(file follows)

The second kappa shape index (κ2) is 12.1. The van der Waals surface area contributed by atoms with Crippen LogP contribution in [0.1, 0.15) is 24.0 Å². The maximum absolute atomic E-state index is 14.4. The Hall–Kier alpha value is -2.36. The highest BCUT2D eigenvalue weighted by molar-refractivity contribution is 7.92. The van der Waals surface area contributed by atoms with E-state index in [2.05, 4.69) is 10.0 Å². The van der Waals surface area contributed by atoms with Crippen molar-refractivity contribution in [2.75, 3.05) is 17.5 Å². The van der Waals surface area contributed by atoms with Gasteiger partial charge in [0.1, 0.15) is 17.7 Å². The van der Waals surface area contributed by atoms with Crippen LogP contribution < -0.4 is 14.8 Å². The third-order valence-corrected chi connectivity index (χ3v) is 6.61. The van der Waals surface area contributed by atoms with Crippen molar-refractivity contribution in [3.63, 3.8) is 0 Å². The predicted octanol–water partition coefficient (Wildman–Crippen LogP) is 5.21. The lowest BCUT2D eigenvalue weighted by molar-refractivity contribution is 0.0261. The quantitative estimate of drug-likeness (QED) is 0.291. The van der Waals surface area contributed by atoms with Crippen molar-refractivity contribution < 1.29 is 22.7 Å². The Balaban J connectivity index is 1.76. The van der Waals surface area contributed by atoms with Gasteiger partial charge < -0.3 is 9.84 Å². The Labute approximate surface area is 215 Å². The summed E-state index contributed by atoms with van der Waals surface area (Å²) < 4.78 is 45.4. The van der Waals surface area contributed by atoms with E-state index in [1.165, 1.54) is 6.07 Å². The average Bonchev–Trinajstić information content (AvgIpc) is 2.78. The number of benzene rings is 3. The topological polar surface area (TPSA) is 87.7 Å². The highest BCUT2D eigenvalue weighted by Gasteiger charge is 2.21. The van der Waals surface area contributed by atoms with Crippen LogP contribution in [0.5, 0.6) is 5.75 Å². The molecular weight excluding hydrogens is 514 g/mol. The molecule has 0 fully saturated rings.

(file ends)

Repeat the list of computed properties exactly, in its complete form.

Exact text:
The second kappa shape index (κ2) is 12.1. The van der Waals surface area contributed by atoms with Crippen LogP contribution in [0.1, 0.15) is 24.0 Å². The maximum absolute atomic E-state index is 14.4. The Hall–Kier alpha value is -2.36. The highest BCUT2D eigenvalue weighted by molar-refractivity contribution is 7.92. The van der Waals surface area contributed by atoms with E-state index in [2.05, 4.69) is 10.0 Å². The van der Waals surface area contributed by atoms with Crippen molar-refractivity contribution in [2.75, 3.05) is 17.5 Å². The van der Waals surface area contributed by atoms with Gasteiger partial charge in [0.1, 0.15) is 17.7 Å². The van der Waals surface area contributed by atoms with Crippen LogP contribution < -0.4 is 14.8 Å². The third-order valence-corrected chi connectivity index (χ3v) is 6.61. The van der Waals surface area contributed by atoms with Crippen molar-refractivity contribution in [3.63, 3.8) is 0 Å². The predicted octanol–water partition coefficient (Wildman–Crippen LogP) is 5.21. The lowest BCUT2D eigenvalue weighted by molar-refractivity contribution is 0.0261. The quantitative estimate of drug-likeness (QED) is 0.291. The van der Waals surface area contributed by atoms with Crippen molar-refractivity contribution < 1.29 is 22.7 Å². The Balaban J connectivity index is 1.76. The van der Waals surface area contributed by atoms with Gasteiger partial charge < -0.3 is 9.84 Å². The Labute approximate surface area is 215 Å². The summed E-state index contributed by atoms with van der Waals surface area (Å²) < 4.78 is 45.4. The van der Waals surface area contributed by atoms with E-state index in [1.165, 1.54) is 6.07 Å². The average Bonchev–Trinajstić information content (AvgIpc) is 2.78. The number of benzene rings is 3. The topological polar surface area (TPSA) is 87.7 Å². The highest BCUT2D eigenvalue weighted by Gasteiger charge is 2.21. The van der Waals surface area contributed by atoms with Crippen LogP contribution in [0.5, 0.6) is 5.75 Å². The molecular weight excluding hydrogens is 514 g/mol. The molecule has 0 fully saturated rings.